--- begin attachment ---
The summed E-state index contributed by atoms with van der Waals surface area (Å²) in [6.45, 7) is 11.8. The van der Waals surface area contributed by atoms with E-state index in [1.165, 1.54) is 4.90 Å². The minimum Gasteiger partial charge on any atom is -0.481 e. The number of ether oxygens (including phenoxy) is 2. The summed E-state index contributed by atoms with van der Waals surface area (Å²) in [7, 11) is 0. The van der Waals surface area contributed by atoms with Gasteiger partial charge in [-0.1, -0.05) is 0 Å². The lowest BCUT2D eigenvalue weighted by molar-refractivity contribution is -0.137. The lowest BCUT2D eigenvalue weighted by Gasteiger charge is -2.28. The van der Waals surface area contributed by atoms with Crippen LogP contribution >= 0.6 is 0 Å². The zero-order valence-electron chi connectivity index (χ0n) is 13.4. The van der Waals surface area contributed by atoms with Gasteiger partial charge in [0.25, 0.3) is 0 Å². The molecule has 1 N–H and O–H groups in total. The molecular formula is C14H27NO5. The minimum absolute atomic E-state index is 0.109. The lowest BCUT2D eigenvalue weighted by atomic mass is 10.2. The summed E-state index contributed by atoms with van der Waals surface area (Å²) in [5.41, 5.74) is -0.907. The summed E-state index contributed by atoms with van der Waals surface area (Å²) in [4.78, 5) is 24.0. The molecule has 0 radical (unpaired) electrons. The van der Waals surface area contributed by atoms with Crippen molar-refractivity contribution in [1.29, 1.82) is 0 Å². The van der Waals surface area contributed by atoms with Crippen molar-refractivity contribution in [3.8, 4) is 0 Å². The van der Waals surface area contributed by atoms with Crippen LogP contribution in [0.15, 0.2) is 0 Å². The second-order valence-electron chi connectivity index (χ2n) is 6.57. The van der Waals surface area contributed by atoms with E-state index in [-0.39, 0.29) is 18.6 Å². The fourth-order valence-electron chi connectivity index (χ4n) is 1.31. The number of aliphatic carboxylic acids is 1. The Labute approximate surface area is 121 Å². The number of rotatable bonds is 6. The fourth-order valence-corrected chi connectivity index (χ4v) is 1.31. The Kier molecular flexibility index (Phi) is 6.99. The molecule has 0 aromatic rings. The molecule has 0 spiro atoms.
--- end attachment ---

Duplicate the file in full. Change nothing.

The summed E-state index contributed by atoms with van der Waals surface area (Å²) in [6.45, 7) is 11.8. The van der Waals surface area contributed by atoms with E-state index in [1.165, 1.54) is 4.90 Å². The minimum Gasteiger partial charge on any atom is -0.481 e. The number of ether oxygens (including phenoxy) is 2. The summed E-state index contributed by atoms with van der Waals surface area (Å²) in [7, 11) is 0. The van der Waals surface area contributed by atoms with Gasteiger partial charge in [-0.1, -0.05) is 0 Å². The lowest BCUT2D eigenvalue weighted by molar-refractivity contribution is -0.137. The lowest BCUT2D eigenvalue weighted by Gasteiger charge is -2.28. The van der Waals surface area contributed by atoms with Crippen LogP contribution >= 0.6 is 0 Å². The zero-order valence-electron chi connectivity index (χ0n) is 13.4. The van der Waals surface area contributed by atoms with Gasteiger partial charge in [0.25, 0.3) is 0 Å². The molecule has 1 N–H and O–H groups in total. The molecular formula is C14H27NO5. The minimum absolute atomic E-state index is 0.109. The lowest BCUT2D eigenvalue weighted by atomic mass is 10.2. The summed E-state index contributed by atoms with van der Waals surface area (Å²) in [5.41, 5.74) is -0.907. The summed E-state index contributed by atoms with van der Waals surface area (Å²) in [4.78, 5) is 24.0. The molecule has 0 radical (unpaired) electrons. The van der Waals surface area contributed by atoms with Crippen molar-refractivity contribution in [1.29, 1.82) is 0 Å². The van der Waals surface area contributed by atoms with Crippen molar-refractivity contribution in [3.8, 4) is 0 Å². The van der Waals surface area contributed by atoms with Crippen LogP contribution in [0.15, 0.2) is 0 Å². The second-order valence-electron chi connectivity index (χ2n) is 6.57. The van der Waals surface area contributed by atoms with E-state index in [-0.39, 0.29) is 18.6 Å². The fourth-order valence-electron chi connectivity index (χ4n) is 1.31. The number of aliphatic carboxylic acids is 1. The Labute approximate surface area is 121 Å². The number of rotatable bonds is 6. The fourth-order valence-corrected chi connectivity index (χ4v) is 1.31. The Kier molecular flexibility index (Phi) is 6.99. The molecule has 0 aromatic rings. The molecule has 0 spiro atoms.